We ask all of our listeners/readers to refrain from posting until the forum is complete. At that time, I’ll announce that the discussion is open for all.  I know that Karen, Xe, Renee, Tavia, Phil, and Justine are all eager to hear from you as well – both your observations and questions.

If you are unable to attend the actual event, you can read the discussion after the fact and, of course, we’ll be accepting comments from you, our listeners, for days.

A transcript of the narrators’ discussion will be available next week.  Let me know if you are interested in a copy.

Today’s Discussion Questions

To assist you in knowing the direction of the dialogue, I’m including the list of questions we will be utilizing as a framework for today’s discussion.

  • Those of us who have ardently listened to fictional audiobooks over the past ten – fifteen years have noticed a change in the method of delivery.  The art of narration now seems to require more intensity and attention to detail.  Where it may have been acceptable to simply read a book with a touch of dramatic flair at one time, listeners now expect narrators to perform.  Have you seen a gradual shift in the role of the narrator over the past fifteen years?
  • In discussions here at Speaking of Audiobooks, it’s clear that we see narrators as actors – the better the actor, the better the narration.  Since your audio listeners can’t see your body language or emotional expressions as they would on stage or in film, how do you perform your characters audibly?  And since you are required to portray more than one character, what are methods you use to differentiate your characters?
  • How do you convey emotion beyond the written word?  Do you shout if a character is shouting or just read the passage wherein the author is telling his/her audience about the action?  Do you perform a character crying if they are written as such?  Or do you literally laugh if the character is described as doing so?
  • A pure audiobook success for me is Anna Fields’ narration of Natural Born Charmer by Susan Elizabeth Phillips.  I didn’t care much for the heroine Blue in print as I found her testy and ungrateful and therefore wasn’t too crazy about the book.  But I gave it another shot in audio and saw another Blue entirely.  Fields’ interpretation was a good humored, self deprecating character and Natural Born Charmer moved into my favorites relisten file.
  • Most dedicated audiobook fans can name books where the narrator’s interpretation of a character – the voice used, the attitude portrayed, the mood the narrator set – changed the written word from okay to a favorite re-listen or better, turned a good book into a brilliant audiobook.  Along that same line of thought, what influences the choices you make when preparing to record?  In addition to the author’s words, what inspires you to portray a character one way or another?
  • Does the romance genre demand a different approach from narrators than other forms of fiction?  Do you feel the need to differentiate your characters more for the romance genre or do you differentiate equally for all genres?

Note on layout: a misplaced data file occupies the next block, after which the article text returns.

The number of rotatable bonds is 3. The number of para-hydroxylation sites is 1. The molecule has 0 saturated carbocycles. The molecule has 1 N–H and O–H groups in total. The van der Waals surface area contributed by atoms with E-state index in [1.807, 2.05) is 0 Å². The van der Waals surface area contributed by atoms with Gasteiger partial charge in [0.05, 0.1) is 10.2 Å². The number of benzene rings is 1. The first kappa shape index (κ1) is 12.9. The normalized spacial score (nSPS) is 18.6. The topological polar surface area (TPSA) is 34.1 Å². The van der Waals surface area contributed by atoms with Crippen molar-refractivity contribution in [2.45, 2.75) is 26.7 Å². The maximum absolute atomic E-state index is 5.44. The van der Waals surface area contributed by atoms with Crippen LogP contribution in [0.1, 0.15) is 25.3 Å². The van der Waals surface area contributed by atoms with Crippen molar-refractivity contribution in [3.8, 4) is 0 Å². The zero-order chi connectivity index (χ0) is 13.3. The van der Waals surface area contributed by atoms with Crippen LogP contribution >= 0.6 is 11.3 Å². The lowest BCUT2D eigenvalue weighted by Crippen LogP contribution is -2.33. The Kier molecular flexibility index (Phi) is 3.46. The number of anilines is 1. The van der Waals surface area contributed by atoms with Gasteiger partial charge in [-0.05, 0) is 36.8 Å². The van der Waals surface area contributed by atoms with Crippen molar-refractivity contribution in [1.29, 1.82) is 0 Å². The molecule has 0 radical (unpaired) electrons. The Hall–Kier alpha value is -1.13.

I want to give special thanks to Karen White for encouraging me to put together today’s forum.  It is something I’ve had in the back of my mind for more than a year and have discussed with a few narrators.  Karen pulled me out of thinking and into action.

Speaking of Audiobooks plans to host a Narrators Forum every few months with a new set of discussion questions each time.  We’ll invite other narrators to participate as well as ask these to return.  A number of future topics are already in the works.

Now for the live forum!  It starts shortly – 11:00 eastern standard time.  Come watch the interaction, learn, enjoy, and then share with us!

- Lea Hensley

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248 Responses to “Speaking of Audiobooks: Narrators Forum”

  1. Xe Sands says:

    Phil – couldn’t agree more. The complaints I’ve seen from listeners stem from narrators inserting a full chuckle or laugh separate from the dialog.

    My personal feeling is that we need to perform the dialog as realistically as possible, without distracting the listener. Author wrote it a particular way for a reason.

  2. Phil Gigante says:

    Natalie Ross had a scene in Shadowfever, where her character COULDN’T stop laughing (she was cursed) and had to deliver an angry speech at the same time…If the laughter hadn’t been there, I think the scene would have been lacking…

    • Phil Gigante: Natalie Ross had a scene in Shadowfever, where her character COULDN’T stop laughing (she was cursed) and had to deliver an angry speech at the same time…If the laughter hadn’t been there, I think the scene would have been lacking…

      And that’s why they call us actors. That’s the sort of physical/emotional/technical performance that an actor can do.

    • Lea Hensley says:

      Phil Gigante: Natalie Ross had a scene in Shadowfever, where her character COULDN’T stop laughing (she was cursed) and had to deliver an angry speech at the same time…If the laughter hadn’t been there, I think the scene would have been lacking…

      I remember it well Phil and as a listener, I must say that I totally agreed with her choice. I felt all the author meant for me to feel. Fantastic delivery.

  3. Renee Raudman says:

    A note regarding laughter/gasps etc… my rule is… if it works IN the dialogue,I will usually try to put it in. But I find that if it’s done outside of saying the actual words, it doesn’t work. (for me). And I’ll let it go. But if I can do the ‘thing’ IN the actual sentence or phrase, I like to try to make that work.

  4. Xe Sands says: